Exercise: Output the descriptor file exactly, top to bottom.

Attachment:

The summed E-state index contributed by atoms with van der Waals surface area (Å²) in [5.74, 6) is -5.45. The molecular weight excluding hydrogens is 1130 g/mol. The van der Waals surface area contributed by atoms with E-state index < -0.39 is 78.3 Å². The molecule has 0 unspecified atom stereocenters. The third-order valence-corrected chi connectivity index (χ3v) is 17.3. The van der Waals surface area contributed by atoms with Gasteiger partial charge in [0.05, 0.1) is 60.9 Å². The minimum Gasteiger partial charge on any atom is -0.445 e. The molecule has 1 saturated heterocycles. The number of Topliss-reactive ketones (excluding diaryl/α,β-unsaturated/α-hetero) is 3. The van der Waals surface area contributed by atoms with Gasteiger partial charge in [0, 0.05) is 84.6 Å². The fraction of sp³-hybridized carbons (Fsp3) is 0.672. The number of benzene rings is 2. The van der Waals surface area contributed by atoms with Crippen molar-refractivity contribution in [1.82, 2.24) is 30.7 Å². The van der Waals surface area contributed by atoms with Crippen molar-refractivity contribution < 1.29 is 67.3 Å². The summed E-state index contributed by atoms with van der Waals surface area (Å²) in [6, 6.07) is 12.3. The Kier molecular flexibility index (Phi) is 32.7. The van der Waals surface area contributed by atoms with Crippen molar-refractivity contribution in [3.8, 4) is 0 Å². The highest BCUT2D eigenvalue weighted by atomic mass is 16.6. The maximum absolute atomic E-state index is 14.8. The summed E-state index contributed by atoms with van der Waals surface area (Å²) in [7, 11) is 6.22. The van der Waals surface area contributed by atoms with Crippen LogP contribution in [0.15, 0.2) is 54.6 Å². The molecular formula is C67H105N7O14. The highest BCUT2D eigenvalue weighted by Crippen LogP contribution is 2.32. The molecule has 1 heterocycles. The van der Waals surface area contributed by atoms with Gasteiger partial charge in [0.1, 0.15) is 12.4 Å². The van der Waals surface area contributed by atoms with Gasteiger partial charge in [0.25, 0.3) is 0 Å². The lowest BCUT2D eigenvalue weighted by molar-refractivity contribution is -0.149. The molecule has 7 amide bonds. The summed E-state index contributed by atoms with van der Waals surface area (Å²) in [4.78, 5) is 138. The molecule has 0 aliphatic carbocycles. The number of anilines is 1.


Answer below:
The summed E-state index contributed by atoms with van der Waals surface area (Å²) in [5.74, 6) is -5.45. The molecular weight excluding hydrogens is 1130 g/mol. The van der Waals surface area contributed by atoms with E-state index < -0.39 is 78.3 Å². The molecule has 0 unspecified atom stereocenters. The third-order valence-corrected chi connectivity index (χ3v) is 17.3. The van der Waals surface area contributed by atoms with Gasteiger partial charge in [0.05, 0.1) is 60.9 Å². The minimum Gasteiger partial charge on any atom is -0.445 e. The molecule has 1 saturated heterocycles. The number of Topliss-reactive ketones (excluding diaryl/α,β-unsaturated/α-hetero) is 3. The van der Waals surface area contributed by atoms with Gasteiger partial charge in [0, 0.05) is 84.6 Å². The fraction of sp³-hybridized carbons (Fsp3) is 0.672. The number of benzene rings is 2. The van der Waals surface area contributed by atoms with Crippen molar-refractivity contribution in [1.82, 2.24) is 30.7 Å². The van der Waals surface area contributed by atoms with Crippen molar-refractivity contribution < 1.29 is 67.3 Å². The summed E-state index contributed by atoms with van der Waals surface area (Å²) in [6, 6.07) is 12.3. The Kier molecular flexibility index (Phi) is 32.7. The van der Waals surface area contributed by atoms with Crippen molar-refractivity contribution in [3.8, 4) is 0 Å². The highest BCUT2D eigenvalue weighted by atomic mass is 16.6. The maximum absolute atomic E-state index is 14.8. The summed E-state index contributed by atoms with van der Waals surface area (Å²) in [7, 11) is 6.22. The van der Waals surface area contributed by atoms with Crippen LogP contribution in [0.15, 0.2) is 54.6 Å². The molecular formula is C67H105N7O14. The highest BCUT2D eigenvalue weighted by Crippen LogP contribution is 2.32. The molecule has 1 heterocycles. The van der Waals surface area contributed by atoms with Gasteiger partial charge in [0.1, 0.15) is 12.4 Å². The van der Waals surface area contributed by atoms with Gasteiger partial charge in [0.25, 0.3) is 0 Å². The lowest BCUT2D eigenvalue weighted by molar-refractivity contribution is -0.149. The molecule has 7 amide bonds. The summed E-state index contributed by atoms with van der Waals surface area (Å²) in [4.78, 5) is 138. The molecule has 0 aliphatic carbocycles. The number of anilines is 1.